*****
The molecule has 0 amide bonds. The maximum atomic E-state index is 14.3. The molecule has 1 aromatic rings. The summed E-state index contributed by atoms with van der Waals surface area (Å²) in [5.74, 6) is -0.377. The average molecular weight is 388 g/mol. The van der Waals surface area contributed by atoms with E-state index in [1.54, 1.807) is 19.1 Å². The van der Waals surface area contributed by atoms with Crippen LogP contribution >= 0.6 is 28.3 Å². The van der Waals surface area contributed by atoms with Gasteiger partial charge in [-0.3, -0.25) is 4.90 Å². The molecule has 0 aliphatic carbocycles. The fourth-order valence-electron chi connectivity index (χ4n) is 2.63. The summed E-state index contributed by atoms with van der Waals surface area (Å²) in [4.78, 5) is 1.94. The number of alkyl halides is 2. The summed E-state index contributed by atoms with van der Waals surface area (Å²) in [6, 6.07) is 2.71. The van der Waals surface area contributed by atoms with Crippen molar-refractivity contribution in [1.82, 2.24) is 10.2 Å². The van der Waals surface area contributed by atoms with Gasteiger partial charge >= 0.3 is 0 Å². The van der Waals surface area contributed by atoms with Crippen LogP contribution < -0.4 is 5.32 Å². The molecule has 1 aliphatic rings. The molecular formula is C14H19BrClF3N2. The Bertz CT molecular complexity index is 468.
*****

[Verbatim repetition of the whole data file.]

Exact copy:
The molecule has 0 amide bonds. The maximum atomic E-state index is 14.3. The molecule has 1 aromatic rings. The summed E-state index contributed by atoms with van der Waals surface area (Å²) in [5.74, 6) is -0.377. The average molecular weight is 388 g/mol. The van der Waals surface area contributed by atoms with E-state index in [1.54, 1.807) is 19.1 Å². The van der Waals surface area contributed by atoms with Crippen LogP contribution >= 0.6 is 28.3 Å². The van der Waals surface area contributed by atoms with Gasteiger partial charge in [-0.3, -0.25) is 4.90 Å². The molecule has 0 aliphatic carbocycles. The fourth-order valence-electron chi connectivity index (χ4n) is 2.63. The summed E-state index contributed by atoms with van der Waals surface area (Å²) in [4.78, 5) is 1.94. The number of alkyl halides is 2. The summed E-state index contributed by atoms with van der Waals surface area (Å²) in [6, 6.07) is 2.71. The van der Waals surface area contributed by atoms with Crippen molar-refractivity contribution in [1.82, 2.24) is 10.2 Å². The van der Waals surface area contributed by atoms with Gasteiger partial charge >= 0.3 is 0 Å². The van der Waals surface area contributed by atoms with Crippen LogP contribution < -0.4 is 5.32 Å². The molecule has 1 aliphatic rings. The molecular formula is C14H19BrClF3N2. The Bertz CT molecular complexity index is 468.